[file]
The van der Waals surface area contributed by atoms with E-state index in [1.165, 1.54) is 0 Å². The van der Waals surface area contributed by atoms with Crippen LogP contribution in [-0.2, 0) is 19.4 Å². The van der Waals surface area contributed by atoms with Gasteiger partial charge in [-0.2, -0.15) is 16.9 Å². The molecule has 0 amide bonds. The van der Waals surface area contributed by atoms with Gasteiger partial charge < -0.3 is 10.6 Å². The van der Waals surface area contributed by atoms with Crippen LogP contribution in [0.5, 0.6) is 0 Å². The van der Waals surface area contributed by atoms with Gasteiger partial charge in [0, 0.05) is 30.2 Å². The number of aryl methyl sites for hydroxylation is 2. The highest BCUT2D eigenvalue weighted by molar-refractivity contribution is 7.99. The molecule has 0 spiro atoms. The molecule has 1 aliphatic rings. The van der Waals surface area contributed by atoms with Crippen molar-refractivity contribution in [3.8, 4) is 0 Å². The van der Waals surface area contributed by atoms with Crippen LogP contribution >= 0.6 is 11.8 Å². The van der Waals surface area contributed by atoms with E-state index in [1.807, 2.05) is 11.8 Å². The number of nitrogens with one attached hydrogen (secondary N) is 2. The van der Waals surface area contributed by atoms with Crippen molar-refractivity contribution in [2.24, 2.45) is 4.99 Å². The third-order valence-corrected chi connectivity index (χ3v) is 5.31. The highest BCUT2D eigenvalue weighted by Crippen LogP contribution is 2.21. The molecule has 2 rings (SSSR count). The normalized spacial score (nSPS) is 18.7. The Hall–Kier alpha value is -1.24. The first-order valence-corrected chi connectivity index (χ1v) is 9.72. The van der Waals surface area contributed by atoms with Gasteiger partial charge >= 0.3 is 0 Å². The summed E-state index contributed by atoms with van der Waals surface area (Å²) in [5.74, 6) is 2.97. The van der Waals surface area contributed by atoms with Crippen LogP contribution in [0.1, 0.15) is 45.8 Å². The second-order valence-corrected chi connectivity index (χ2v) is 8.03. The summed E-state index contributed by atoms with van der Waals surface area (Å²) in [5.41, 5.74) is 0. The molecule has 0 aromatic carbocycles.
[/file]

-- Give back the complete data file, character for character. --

The van der Waals surface area contributed by atoms with E-state index in [1.165, 1.54) is 0 Å². The van der Waals surface area contributed by atoms with Crippen LogP contribution in [-0.2, 0) is 19.4 Å². The van der Waals surface area contributed by atoms with Gasteiger partial charge in [-0.2, -0.15) is 16.9 Å². The molecule has 0 amide bonds. The van der Waals surface area contributed by atoms with Gasteiger partial charge < -0.3 is 10.6 Å². The van der Waals surface area contributed by atoms with Crippen LogP contribution in [0.5, 0.6) is 0 Å². The van der Waals surface area contributed by atoms with Gasteiger partial charge in [0, 0.05) is 30.2 Å². The number of aryl methyl sites for hydroxylation is 2. The highest BCUT2D eigenvalue weighted by molar-refractivity contribution is 7.99. The molecule has 0 spiro atoms. The molecule has 1 aliphatic rings. The van der Waals surface area contributed by atoms with Crippen molar-refractivity contribution in [3.8, 4) is 0 Å². The van der Waals surface area contributed by atoms with Crippen LogP contribution >= 0.6 is 11.8 Å². The van der Waals surface area contributed by atoms with E-state index in [1.807, 2.05) is 11.8 Å². The number of nitrogens with one attached hydrogen (secondary N) is 2. The van der Waals surface area contributed by atoms with Crippen molar-refractivity contribution in [2.24, 2.45) is 4.99 Å². The third-order valence-corrected chi connectivity index (χ3v) is 5.31. The highest BCUT2D eigenvalue weighted by Crippen LogP contribution is 2.21. The molecule has 2 rings (SSSR count). The normalized spacial score (nSPS) is 18.7. The Hall–Kier alpha value is -1.24. The first-order valence-corrected chi connectivity index (χ1v) is 9.72. The van der Waals surface area contributed by atoms with Gasteiger partial charge >= 0.3 is 0 Å². The summed E-state index contributed by atoms with van der Waals surface area (Å²) in [5.74, 6) is 2.97. The van der Waals surface area contributed by atoms with Crippen LogP contribution in [0.1, 0.15) is 45.8 Å². The second-order valence-corrected chi connectivity index (χ2v) is 8.03. The summed E-state index contributed by atoms with van der Waals surface area (Å²) in [5.41, 5.74) is 0. The molecule has 0 aromatic carbocycles.